Category Archives: wild nature

The pledge of wildlands

Jose’s pledge:

I am for wilderness.

I’m for protecting the places close to my home and close to my heart.

I’m for rugged mountains and pristine forests.

I’m for cleaner air and water.

I’m for protecting wildlife habitat and species.

I’m for keeping our wild heritage alive.

Wilderness makes me happy, helps my community and protects the environment — and I want a better future for the wild places I love.

I am for wilderness. Are you?

– Jose Arroyo

‘Future of Hunting’ conference set in Bismarck, N.D.

Often forgotten in confabs like this one is this: There will be no hunting if all the habitat is lost to sprawl, paving, roads, pollution, climate change, and more. There is no grand secret, but lost amid all the yelling about a president’s alleged taking of personal firearms and other right-wing lies is this: Saving habitat is key. And restoring lost habitat is also on the mark.

Idaho hunters kill 96 wolves

At last count, that is. And Idaho Fish and Game officials in Boise get to tally up the hunting and trapping license revenue, cause that’s how the agency’s budget gets its m0ney (mostly). Meantime, the increasingly muddied ecosystems which gray wolves patrol (regardless of political boundary lines) struggle on. The human propensity for killing carnivores is alive and well. The first near-extinction of Canis lupus didn’t teach enough. Sadly, I know for certain that are conservationists in the Adirondacks who continue to advocate for the return of big predators to that still-mostly-wild region. This link offers a snapshot of the wolf-killing ongoing in Idaho.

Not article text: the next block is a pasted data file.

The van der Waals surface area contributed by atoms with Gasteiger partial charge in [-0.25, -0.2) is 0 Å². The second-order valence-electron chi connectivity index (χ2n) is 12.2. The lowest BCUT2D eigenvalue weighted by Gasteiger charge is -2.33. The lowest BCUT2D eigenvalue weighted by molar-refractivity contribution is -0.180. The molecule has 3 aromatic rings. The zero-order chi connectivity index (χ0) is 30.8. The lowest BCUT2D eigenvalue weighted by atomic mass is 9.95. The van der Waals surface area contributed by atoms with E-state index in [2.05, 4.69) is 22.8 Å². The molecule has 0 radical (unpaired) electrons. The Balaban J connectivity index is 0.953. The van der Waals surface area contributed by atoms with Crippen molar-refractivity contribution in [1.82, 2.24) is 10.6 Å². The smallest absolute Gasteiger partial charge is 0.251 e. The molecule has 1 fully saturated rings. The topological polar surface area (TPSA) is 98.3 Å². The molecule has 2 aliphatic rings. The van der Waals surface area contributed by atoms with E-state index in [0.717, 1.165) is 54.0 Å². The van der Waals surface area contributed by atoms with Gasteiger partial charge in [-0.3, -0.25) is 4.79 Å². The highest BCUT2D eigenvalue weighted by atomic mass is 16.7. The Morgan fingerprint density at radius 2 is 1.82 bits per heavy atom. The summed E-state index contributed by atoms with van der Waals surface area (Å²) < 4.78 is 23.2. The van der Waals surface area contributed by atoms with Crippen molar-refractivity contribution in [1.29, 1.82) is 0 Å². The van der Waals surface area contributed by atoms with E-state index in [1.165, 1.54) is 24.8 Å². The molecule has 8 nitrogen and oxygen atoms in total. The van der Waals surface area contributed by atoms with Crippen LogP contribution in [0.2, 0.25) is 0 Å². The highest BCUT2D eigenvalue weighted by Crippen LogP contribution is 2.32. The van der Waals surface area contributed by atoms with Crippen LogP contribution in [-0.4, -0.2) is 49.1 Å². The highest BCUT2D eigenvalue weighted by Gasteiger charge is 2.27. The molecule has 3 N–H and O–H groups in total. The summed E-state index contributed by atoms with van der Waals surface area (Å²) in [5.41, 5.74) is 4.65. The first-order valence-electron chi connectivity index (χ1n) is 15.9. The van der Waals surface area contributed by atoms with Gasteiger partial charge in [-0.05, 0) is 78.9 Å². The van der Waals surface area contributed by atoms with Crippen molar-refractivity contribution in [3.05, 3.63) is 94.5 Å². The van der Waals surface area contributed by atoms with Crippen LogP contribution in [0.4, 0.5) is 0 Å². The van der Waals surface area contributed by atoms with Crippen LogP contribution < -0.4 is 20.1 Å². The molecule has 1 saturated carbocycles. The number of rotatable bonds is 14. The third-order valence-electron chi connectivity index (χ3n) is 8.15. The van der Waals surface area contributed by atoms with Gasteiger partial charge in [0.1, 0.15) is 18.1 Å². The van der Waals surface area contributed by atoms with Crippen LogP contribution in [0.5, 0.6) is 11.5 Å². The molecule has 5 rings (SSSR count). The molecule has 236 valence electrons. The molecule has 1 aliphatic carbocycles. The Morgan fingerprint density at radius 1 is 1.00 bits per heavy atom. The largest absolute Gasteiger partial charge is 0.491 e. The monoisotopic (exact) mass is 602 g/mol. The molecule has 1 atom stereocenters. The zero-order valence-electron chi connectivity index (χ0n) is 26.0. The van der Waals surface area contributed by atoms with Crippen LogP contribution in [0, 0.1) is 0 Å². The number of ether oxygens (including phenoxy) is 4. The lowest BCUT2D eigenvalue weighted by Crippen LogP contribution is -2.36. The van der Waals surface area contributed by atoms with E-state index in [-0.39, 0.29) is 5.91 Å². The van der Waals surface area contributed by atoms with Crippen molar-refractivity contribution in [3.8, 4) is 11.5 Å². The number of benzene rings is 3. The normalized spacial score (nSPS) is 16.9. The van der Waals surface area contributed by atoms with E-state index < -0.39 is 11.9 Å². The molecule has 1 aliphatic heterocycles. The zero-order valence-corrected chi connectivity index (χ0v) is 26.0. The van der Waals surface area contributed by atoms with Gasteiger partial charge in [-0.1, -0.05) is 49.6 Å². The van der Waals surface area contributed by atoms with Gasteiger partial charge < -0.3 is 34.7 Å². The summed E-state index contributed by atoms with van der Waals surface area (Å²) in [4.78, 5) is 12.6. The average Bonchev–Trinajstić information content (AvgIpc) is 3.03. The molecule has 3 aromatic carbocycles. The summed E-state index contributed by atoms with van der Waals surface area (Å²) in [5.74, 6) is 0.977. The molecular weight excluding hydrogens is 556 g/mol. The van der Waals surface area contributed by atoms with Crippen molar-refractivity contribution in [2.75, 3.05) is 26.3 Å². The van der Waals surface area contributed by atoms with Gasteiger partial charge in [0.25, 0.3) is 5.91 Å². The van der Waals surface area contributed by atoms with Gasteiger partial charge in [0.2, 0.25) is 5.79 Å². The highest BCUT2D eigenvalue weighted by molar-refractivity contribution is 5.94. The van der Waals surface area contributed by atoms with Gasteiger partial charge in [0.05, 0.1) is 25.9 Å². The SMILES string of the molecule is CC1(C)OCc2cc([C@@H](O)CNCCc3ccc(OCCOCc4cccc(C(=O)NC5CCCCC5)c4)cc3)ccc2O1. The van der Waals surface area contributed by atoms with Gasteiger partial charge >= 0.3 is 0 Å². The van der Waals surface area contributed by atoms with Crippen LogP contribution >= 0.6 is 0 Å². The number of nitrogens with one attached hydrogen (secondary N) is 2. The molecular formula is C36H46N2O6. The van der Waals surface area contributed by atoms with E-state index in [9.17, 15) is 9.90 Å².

A leader is honored for leaving the land alone

This, my latest newspaper column, is a look back at Frank Church and an ex0ploration of saving places for the wildness.

Op-ed: Sportsmen care most about protecting habitat

Eddie Zygmunt, of Northeastern Pennsylvania, is a longtime friend and conservation colleague of mine. This op-ed from his pen was just published in the Patriot-News, the daily newspaper of Harrisburg, the state’s capital city. Eddie turned out a really nice piece. Read it, and let me know what you think.

Wild nature

I found this placard alongside a hiking trail in southern Arizona a few years ago. The quote is so true.

Crimes against wildlife

This article from Twin Falls, Idaho, takes a nice hard look at poaching and the investigatory tricks employed by investigators. But there remains a whole other class of what could just as easily be called criminal: The ongoing destruction, paving over, fragmentation and outright loss of fish and wildlife habitat.